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Deals Hint At Consolidation Of IT Services Industry

EDS wants to buy Indian outsourcer, while CSC puts itself up for sale. Are more deals on the way?

Paul McDougall

April 7, 2006

4 Min Read

There's deal making afoot in the highly fragmentedIT and business services market. The catch for vendors looking for a suitor: If you're big in India, you're hot; if not, you might be on the sidelines for awhile.

Last week, EDS offered $380 million to acquire a 52% stake in Mphasis, a Bangalore provider of software and business process outsourcing services with $171.3 million in revenue in its most recent fiscal year. The offer represents a 30% premium above Mphasis' average share price over the past six months. Mphasis' directors are encouraging the company's shareholders to accept the deal, but some are holding out for a higher price.

They might get it. Acquiring an Indian services firm is a fast and relatively straightforward way for U.S. vendors to quickly add workers and real estate in a country where programmers are paid as much as 80% less than what they would earn in the United States. As a result, firms that already maintain a large stable of Indian IT talent--Mphasis employs 11,000 workers in the country--may command a premium. "They're overpriced, but people are willing to pay just to get fast growth in India," says Paul Hsi, an analyst at BlueMountain Capital Management, a hedge fund.

Deal Time


Accenture acquired Savista, a Wichita, Kan., business process outsourcer


EDS offered $380 million to acquire a 52% stake in Indian IT services firm and outsourcer Mphasis


CSC said it was exploring strategic alternatives, including finding a buyer for itself

Compare Mphasis with Computer Sciences Corp., which last week publicly placed itself on the block but which privately, and unsuccessfully, has been seeking a buyer for the past several months. CSC's government outsourcing division is attracting strong interest because of heavy spending on IT services by the Department of Homeland Security and other federal agencies. However, its commercial division holds little appeal for most buyers, though Hewlett-Packard is said to have kicked the tires before taking a pass. CSC's problem: "Buyers are all looking at India," Hsi says.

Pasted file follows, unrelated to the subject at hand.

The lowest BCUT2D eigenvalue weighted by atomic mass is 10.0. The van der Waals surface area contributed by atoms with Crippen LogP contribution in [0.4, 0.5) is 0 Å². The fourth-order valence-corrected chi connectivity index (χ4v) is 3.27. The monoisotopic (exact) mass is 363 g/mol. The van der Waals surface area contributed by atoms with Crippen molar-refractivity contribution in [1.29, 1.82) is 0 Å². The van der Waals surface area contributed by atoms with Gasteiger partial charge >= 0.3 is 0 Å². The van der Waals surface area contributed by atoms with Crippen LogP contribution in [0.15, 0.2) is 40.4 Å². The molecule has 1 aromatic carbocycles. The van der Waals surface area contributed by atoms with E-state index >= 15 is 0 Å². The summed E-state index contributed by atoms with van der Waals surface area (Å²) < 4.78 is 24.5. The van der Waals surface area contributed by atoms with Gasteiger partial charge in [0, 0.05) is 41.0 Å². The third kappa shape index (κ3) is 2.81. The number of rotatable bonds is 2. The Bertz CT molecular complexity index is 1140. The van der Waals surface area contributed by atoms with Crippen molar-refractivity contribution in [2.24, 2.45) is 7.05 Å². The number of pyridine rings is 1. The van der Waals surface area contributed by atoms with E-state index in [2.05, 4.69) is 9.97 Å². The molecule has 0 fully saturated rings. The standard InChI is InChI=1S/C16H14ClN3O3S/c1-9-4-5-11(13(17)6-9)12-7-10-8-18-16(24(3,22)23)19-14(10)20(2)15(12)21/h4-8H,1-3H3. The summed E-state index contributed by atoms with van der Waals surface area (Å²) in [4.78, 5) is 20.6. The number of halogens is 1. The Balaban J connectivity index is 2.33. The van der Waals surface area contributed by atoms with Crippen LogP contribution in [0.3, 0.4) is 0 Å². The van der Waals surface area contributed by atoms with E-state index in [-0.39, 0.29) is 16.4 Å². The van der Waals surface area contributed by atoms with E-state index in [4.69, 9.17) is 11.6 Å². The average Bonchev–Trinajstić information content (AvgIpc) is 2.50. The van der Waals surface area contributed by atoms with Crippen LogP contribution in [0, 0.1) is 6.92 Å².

CSC, with $14.6 billion in annual revenue, did try to spruce itself up in that regard last week when it unveiled its fourth Indian development center. It also promised to cut 500 expensive positions outside the country--mostly in Europe--over the next year. CSC plans to hire 5,000 to 7,000 workers in India over the next two years, the company says. Still, that pales compared with rivals such as IBM, which is expected to add more than 20,000 workers in India.

Some companies will acquire rather than hire. Printer RR Donnelley last month bought Indian business process outsourcer Office Tiger for $250 million and Accenture acquired the back-office outsourcing arm of privately held software and services vendor Savista, which is based in Wichita, Kan., and has operations in Brazil and India. About 400 Savista staffers have joined Accenture as part of the deal.

Gazing At India

Indian firms are likely to get the most looks from buyers, making it likely that EDS's grab at a stake in Mphasis could spark similar moves by competitors. "Absolutely, you're going to see more of it," says Ray Lane, former Oracle CEO and now a general partner at venture capital firm Kleiner Perkins Caufield & Byers. For EDS to compete with Cognizant, Satyam, and Tata Consultancy Services, it has to lower its cost structure, he says.

EDS says it's not just interested in cheap labor. The company sees in India an abundance of workers fluent in the technologies most relevant to today's business IT environments. "We're looking for .Net capabilities, Java capabilities, and Web capabilities," a company spokesman says. Mphasis would add 11,000 Indian employees to EDS's present complement of 3,000. By the end of 2008, EDS wants to have 28,000 IT and business services workers in the country, a 14,000-employee increase, even after the Mphasis deal. EDS plans to use both acquisitions and individual hirings to make this happen. EDS employs 51,000 workers in the United States, or about 42% of its worldwide workforce.

Last month, IBM officials said the company would likely raise its Indian head count to 55,000 or more over the next year, a 40% increase over current levels. Dell said it may add 10,000 workers in India over the next three years, effectively doubling its presence there. If there is an IT services industry consolidation under way, it has a distinctly Indian flavor.

About the Author(s)

Paul McDougall

Editor At Large, InformationWeek

Paul McDougall is a former editor for InformationWeek.

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